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From Islam to "nasi goreng," Indonesians hope Obama's familiarity with them breeds friendship.
JAKARTA — All the other nine-year-olds were fascinated by him. He was different in almost every way.
They teased him endlessly about his thick, curly hair that would snap back into place when they pulled it. They marveled at how he wrote and colored with his left hand. He was the tallest, and by most accounts the chubbiest in the class. He was black. And he was an American attending public school in Jakarta.
This is how Barack Obama's former elementary school classmates remember him. They remember an energetic little boy who got along easily with others, who managed to somehow fit in despite his incredible differences. They recognized, even at that young age, that Barry — as they knew him — was exceptionally tolerant and understanding of all the things that made up his new, often complicated world. They liked that about him then, just as they like that about him now, as he assumes the presidency of the United States.
"There was nothing exclusive about him," said Sandra Sambuaga one of his former classmates. "He wasn't a typical foreigner that has lots of money and is flashy. He actually blended in."
The election of Obama has excited Indonesians around the country, just as it has people around the world. But for many people here, Obama's personal connections to this diverse country bring special meaning, such as his first-hand experiences with Islam and knowledge of Indonesian culture. More than once the future president has said he misses the country's signature dish, nasi goreng, or fried rice, pronouncing the words in near perfect cadence.
Indonesians hope Obama's election will mean a closer relationship between the two countries, as well as between Muslims and the West. More than anything else, Indonesians are fiercely proud that this historical new figure got his early education in a Jakarta school, taking classes on Islam along with those on Christianity. On election day, numerous parties, beginning early in the morning, celebrated his win. His former classmates, some of them very successful in their own right, threw what was billed as the biggest election party in Asia.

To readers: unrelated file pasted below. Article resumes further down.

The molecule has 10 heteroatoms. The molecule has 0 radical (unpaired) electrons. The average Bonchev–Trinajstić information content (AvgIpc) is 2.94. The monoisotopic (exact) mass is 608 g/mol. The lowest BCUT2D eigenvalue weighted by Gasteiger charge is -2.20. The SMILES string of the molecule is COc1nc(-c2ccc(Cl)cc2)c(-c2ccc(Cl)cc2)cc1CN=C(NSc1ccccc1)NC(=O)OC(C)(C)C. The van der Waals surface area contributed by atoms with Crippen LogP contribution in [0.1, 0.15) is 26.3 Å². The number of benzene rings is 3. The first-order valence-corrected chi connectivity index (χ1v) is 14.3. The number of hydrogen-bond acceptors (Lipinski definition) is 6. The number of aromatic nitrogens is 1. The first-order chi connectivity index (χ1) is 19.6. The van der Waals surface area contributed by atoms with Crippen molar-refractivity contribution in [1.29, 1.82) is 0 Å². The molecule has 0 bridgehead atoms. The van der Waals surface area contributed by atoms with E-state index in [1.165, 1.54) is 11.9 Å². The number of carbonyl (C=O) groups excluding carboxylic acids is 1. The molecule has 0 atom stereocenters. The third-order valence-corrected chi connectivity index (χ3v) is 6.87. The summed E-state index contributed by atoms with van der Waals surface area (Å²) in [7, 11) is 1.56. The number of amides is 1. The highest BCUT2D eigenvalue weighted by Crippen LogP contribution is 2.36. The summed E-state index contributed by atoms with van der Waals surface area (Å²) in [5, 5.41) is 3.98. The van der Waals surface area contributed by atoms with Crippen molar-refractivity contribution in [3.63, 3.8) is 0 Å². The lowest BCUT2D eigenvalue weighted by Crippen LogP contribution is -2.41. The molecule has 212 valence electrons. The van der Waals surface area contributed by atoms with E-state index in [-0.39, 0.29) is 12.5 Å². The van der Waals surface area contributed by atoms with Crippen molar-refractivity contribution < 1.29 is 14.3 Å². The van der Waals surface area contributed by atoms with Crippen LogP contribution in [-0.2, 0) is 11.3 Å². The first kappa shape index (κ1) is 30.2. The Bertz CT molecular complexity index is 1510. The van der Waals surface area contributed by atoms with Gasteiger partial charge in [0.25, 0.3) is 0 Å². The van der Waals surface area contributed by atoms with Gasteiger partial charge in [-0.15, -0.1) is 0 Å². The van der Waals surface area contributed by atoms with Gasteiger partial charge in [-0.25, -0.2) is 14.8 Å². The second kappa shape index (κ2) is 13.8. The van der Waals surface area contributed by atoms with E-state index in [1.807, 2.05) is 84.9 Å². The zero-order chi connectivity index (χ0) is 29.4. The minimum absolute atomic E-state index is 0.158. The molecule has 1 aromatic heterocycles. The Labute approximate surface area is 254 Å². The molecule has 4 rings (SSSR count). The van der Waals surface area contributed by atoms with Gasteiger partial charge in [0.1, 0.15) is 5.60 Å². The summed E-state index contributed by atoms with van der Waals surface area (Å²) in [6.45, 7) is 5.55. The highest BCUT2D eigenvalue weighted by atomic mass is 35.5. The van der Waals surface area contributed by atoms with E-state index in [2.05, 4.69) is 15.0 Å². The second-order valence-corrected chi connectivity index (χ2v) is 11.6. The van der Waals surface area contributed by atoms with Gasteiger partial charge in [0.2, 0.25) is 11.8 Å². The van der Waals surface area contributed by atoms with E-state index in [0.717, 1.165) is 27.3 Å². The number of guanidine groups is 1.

Obama moved to Jakarta at age 6 with his mother, Ann Dunham, who, after divorcing his Kenyan father, married a Muslim Indonesian man named Lolo Soetoro. Obama arrived in 1967, only several years after a major political upheaval that led to a backlash against perceived communists, resulting in hundreds of thousands of brutal deaths across the capital. It was also a time of economic crisis and millions of residents were desperately poor. It was a time when most foreigners were not arriving, but fleeing.
But most significantly, Obama came to the capital of the world's most populous Muslim country. Though a secular nation, about 90 percent of Indonesia's 240 million people are Muslims. For his four years in Jakarta, Islam, which itself comes in many different forms here, would have surrounded Obama at all times.
The school Obama attended, Besuki Elementary, is a bastion of inclusiveness, accepting students of all faiths and providing prayer rooms for both Muslims and Christians. Students came from all over the country, which is tremendously diverse across its vast spread of islands.
In school, most of his classmates were Muslim. Many of them, including the girl he sat next to in geography, wore headscarves. In the leafy neighborhood of Menteng where Obama lived, he would hear the competing minarets of the many mosques call their followers to prayer five times a day. At home, he would witness his new step-father positioning himself toward Mecca to kneel and pray, noting in his memoir, "Dreams of My Father," that his step-father's brand of Islam also included many animist and Hindu traditions.
It was in this confusing world that his old classmates and teachers believe Obama came to embody Indonesia's national slogan, "Unity through Diversity," a theme heard over and over again during Obama's campaign. And it is his experience living in Jakarta that Indonesians hope will help guide America's new president when he confronts the growing gap of understanding that they say has arisen between the Muslim world and the West over the last decade.
"He was friends with everyone and he was very protective of people," Sambuaga said. "He was like a savior to the unpopular kids, to the underdogs, who he would always treat warmly."
Ask Indonesians on the street what Obama's election means, they will often say it means the end of racism and intolerance in United States, something their country continues to strive for as well, though which much difficulty.
Almost 40 years later, Obama's teachers say they continue to see in him the same values they saw in him as a child.
"He was smart and curious. He liked to ask many questions," said Effendi, his geography teacher, now well into his 70s. "I remember him sitting next to me on a bench outside the classroom, asking me where I came from, where I went to school, why did I decide to become a teacher, the kinds of questions that students of that age would not normally ask.
"Obama has a different, unique view of the world, a perspective that will be good for not just America, but for Indonesia and the rest of the world as well," Effendi said.